Damascus: Activists say at least 18 civilians have been killed in air strikes in the Syrian city of Raqqa, the headquarters of so-called Islamic State (IS).
Dozens more people were injured in the raids on Tuesday, according to the Syrian Observatory for Human Rights. It said it was not able to determine who carried out the strikes, though another group blamed Russian warplanes.
There were further air strikes on Raqqa on Wednesday, but this time reportedly by the US-led coalition against IS. There were no immediate reports of casualties from the raids, one of which hit the city council building.
The Syrian Observatory reported that Tuesday’s air strikes on Raqqa targeted several areas of the city, which has been controlled by IS since early 2014.
Six children were among those killed, the UK-based monitoring group said, warning that the death toll was likely to rise because many of the injured were in a critical condition.
The anti-IS activist group, Raqqa is Being Slaughtered Silently (RBSS), listed the names of 18 people, including two children, who it said were killed in three raids by Russian aircraft on Tuesday. Twenty-eight others were wounded, it added.
RBSS said at least one air strike targeted an area popular among foreign fighters – jihadists who have migrated to Syria to fight for IS.
The US-led coalition said it had conducted four air strikes near Raqqa on Tuesday, hitting an IS tactical unit, headquarters and finance centre, and destroying two oil pump jacks.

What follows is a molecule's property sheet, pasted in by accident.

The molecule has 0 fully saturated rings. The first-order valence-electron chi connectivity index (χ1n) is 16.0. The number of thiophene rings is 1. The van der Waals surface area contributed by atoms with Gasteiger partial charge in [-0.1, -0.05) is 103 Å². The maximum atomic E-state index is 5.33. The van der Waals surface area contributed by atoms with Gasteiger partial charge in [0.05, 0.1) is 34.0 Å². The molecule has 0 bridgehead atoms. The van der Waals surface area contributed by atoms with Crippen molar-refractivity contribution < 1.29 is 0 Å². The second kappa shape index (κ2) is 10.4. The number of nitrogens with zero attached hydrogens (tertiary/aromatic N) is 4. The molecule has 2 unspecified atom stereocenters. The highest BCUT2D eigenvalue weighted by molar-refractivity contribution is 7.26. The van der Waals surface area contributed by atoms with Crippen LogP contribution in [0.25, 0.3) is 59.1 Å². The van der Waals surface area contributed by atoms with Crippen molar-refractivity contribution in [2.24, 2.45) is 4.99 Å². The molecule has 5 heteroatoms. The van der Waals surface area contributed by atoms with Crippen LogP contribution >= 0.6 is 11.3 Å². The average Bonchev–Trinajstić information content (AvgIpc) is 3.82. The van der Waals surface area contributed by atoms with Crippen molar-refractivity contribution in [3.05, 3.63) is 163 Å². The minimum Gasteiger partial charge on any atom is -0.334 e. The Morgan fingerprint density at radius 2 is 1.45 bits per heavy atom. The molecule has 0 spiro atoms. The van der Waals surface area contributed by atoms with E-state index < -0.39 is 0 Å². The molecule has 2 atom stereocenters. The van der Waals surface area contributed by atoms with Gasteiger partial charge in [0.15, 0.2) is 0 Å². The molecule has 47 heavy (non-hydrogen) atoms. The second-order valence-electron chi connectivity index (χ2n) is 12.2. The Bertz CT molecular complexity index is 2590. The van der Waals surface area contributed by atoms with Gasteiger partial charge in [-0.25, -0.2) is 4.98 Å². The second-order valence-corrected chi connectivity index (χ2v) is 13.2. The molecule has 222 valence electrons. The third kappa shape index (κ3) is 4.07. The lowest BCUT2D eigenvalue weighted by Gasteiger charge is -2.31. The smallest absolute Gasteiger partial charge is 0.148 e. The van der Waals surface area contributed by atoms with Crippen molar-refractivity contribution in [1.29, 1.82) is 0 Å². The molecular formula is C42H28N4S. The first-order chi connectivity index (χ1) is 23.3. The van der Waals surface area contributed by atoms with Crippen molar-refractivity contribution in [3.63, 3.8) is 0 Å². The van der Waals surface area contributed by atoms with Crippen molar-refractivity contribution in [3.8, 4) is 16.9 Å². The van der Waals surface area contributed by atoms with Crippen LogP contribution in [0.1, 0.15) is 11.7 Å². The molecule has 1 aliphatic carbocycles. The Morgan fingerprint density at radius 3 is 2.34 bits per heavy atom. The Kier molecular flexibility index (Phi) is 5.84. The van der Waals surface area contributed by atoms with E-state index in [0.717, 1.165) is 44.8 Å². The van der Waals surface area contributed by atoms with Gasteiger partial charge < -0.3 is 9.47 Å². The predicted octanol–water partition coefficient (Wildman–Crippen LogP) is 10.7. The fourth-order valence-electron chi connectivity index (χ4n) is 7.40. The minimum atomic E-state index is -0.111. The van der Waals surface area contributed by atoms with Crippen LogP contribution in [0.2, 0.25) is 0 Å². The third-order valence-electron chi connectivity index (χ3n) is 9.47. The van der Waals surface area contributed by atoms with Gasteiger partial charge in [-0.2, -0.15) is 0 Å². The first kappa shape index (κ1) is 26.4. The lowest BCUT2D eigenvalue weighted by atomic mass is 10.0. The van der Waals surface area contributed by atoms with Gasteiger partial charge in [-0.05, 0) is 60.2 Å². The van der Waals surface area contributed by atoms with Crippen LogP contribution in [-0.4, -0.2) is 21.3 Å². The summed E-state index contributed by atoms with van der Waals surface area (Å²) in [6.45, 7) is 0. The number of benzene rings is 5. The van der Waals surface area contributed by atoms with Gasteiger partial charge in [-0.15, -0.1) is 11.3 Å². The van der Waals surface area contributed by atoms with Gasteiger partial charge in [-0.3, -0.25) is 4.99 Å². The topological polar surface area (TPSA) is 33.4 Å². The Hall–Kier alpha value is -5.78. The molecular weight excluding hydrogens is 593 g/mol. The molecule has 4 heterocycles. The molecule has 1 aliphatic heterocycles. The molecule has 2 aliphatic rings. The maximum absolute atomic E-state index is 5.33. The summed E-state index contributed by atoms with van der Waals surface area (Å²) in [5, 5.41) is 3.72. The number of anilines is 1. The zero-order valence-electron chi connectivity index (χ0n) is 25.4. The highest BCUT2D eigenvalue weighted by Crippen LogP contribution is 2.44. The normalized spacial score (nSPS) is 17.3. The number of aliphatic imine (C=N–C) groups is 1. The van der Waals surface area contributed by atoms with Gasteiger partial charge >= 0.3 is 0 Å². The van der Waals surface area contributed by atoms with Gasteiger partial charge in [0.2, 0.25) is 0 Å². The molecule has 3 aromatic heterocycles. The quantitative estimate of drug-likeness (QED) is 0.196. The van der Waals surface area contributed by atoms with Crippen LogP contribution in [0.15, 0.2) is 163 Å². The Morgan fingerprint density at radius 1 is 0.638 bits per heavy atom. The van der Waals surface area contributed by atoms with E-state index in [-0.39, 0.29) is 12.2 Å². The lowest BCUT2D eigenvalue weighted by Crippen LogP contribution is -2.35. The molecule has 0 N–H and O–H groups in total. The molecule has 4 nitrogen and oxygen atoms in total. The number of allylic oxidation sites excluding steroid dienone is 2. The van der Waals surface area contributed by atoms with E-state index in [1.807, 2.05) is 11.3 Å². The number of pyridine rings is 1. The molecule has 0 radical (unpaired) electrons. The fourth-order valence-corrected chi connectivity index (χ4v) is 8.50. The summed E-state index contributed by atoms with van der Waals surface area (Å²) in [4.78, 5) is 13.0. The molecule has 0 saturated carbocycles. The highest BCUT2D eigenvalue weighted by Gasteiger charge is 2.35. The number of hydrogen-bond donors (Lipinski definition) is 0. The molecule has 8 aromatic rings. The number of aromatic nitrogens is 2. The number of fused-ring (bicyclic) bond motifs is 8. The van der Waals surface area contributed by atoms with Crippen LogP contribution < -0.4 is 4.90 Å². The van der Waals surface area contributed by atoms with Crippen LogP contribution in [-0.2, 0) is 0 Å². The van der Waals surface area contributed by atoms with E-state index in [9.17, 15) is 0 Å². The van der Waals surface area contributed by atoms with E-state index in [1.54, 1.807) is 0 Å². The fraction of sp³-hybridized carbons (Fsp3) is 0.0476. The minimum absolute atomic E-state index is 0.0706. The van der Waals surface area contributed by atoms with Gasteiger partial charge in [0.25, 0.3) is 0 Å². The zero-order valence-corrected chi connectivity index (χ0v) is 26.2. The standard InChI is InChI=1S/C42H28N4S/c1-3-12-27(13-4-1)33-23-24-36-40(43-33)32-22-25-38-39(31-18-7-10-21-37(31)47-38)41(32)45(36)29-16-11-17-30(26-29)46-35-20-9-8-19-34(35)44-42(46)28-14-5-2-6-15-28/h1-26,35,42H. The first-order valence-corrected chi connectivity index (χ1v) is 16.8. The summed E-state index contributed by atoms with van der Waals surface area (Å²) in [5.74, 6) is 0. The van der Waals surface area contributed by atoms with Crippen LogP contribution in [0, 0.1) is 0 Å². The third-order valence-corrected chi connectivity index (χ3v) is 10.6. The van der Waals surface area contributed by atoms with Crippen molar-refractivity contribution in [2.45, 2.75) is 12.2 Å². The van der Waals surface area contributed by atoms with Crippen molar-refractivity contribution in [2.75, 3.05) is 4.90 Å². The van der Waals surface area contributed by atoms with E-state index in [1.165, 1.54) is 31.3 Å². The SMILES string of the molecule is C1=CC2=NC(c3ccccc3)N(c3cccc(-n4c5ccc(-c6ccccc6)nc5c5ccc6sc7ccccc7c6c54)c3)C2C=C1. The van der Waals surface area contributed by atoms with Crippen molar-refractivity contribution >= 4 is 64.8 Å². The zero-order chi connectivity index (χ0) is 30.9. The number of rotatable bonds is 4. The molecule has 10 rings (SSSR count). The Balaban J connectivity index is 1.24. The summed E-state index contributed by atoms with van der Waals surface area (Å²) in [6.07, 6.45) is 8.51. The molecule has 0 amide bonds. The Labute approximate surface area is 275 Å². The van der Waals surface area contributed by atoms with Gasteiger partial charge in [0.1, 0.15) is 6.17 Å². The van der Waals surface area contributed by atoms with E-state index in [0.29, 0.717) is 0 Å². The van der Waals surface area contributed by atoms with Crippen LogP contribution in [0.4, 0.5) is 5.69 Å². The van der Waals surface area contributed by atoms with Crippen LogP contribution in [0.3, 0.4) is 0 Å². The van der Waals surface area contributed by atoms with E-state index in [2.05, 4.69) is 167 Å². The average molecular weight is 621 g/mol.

IS militants in Raqqa province and neighbouring Aleppo are under pressure from two separate offensives by Russian-backed Syrian government forces and an alliance of Kurdish and Arab fighters supported by the US.
On Tuesday, the militants reportedly drove back government forces around the town of Tabqa, 40km (25 miles) west of Raqqa, after two days of fierce clashes that left 40 soldiers and allied militiamen dead.
The IS-linked Amaq news agency posted video purportedly showing militants in control of the Thawra oil field, which the government forces recaptured on Sunday.
Fighters from the Kurdish-dominated Syrian Democratic Forces (SDF) are meanwhile besieging IS-held Manbij, 110km (70 miles) to the north-west. At least three suicide bombers attacked SDF positions outside the town on Tuesday, according to the Syrian Observatory.
In a separate development on Wednesday, Syrian President Bashar al-Assad asked Electricity Minister Emad Khamis to form a new government. The official Sana news agency gave no reason for the decision to replace Wael al-Halqi, who has been in post since 2012.
However, the move comes two months after parliamentary elections were held in government-controlled areas, which the opposition denounced as illegitimate.